Psychology has a problem. We have no core theory to guide our research; no analogue to the theories of evolution or relativity. When particle physicists recently found that some neutrinos had apparently travelled faster than light, it never actually occurred to them that this is what had happened. On the basis of the extraordinarily well supported theory of relativity, everyone went 'huh, that's weird - I wonder what we did wrong?', and proceeded to use that theory to generate hypotheses they could then test. It would take a lot of fast neutrinos to disprove relativity.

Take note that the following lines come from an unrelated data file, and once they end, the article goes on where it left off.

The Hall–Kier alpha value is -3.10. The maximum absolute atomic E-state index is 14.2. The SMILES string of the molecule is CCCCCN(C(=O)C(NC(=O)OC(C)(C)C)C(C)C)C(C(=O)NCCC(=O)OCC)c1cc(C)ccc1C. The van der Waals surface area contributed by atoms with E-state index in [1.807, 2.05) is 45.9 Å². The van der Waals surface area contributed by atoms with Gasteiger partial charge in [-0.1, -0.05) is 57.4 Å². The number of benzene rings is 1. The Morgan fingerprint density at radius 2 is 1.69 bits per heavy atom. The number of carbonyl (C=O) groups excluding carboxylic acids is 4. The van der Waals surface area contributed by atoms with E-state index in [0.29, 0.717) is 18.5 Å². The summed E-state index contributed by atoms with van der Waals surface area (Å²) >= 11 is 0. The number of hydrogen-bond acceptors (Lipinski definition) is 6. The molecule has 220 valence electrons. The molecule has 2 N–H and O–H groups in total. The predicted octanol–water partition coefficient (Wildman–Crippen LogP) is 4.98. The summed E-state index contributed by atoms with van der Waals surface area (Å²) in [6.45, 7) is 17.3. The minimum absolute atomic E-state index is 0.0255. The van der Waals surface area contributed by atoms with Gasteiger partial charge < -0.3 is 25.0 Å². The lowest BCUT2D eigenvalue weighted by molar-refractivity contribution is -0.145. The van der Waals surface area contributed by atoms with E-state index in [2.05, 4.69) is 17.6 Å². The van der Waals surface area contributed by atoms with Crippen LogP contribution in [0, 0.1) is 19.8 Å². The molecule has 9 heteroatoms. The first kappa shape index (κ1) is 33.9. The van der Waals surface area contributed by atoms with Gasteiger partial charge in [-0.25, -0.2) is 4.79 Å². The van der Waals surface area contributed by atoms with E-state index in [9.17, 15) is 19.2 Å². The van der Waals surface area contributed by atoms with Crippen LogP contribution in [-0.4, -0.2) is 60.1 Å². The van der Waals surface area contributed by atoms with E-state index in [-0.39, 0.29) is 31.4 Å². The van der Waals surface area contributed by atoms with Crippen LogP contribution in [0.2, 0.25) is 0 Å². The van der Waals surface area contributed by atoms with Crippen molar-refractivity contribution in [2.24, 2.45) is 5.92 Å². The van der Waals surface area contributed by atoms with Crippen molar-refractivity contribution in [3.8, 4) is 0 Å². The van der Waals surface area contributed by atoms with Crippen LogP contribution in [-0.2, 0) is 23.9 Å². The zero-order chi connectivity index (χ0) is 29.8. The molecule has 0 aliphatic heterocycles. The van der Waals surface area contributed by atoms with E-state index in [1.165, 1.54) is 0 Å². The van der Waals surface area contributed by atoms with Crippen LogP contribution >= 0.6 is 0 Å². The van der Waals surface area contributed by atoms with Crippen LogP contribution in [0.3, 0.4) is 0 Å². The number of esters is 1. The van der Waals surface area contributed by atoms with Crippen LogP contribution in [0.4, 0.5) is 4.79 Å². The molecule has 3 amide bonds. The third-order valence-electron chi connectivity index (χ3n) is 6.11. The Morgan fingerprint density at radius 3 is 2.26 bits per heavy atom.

Psychology, though, when faced with an empirical result that violates the laws of physics, can't find any principled reason to reject the result and instead spends a lot of time squabbling about whether Bem's result might possibly be true because 'quantum'. Worse, when people do replicate the experiment and fail to support the original result, they can't get their 'null result' published. It's a bit embarrassing, really.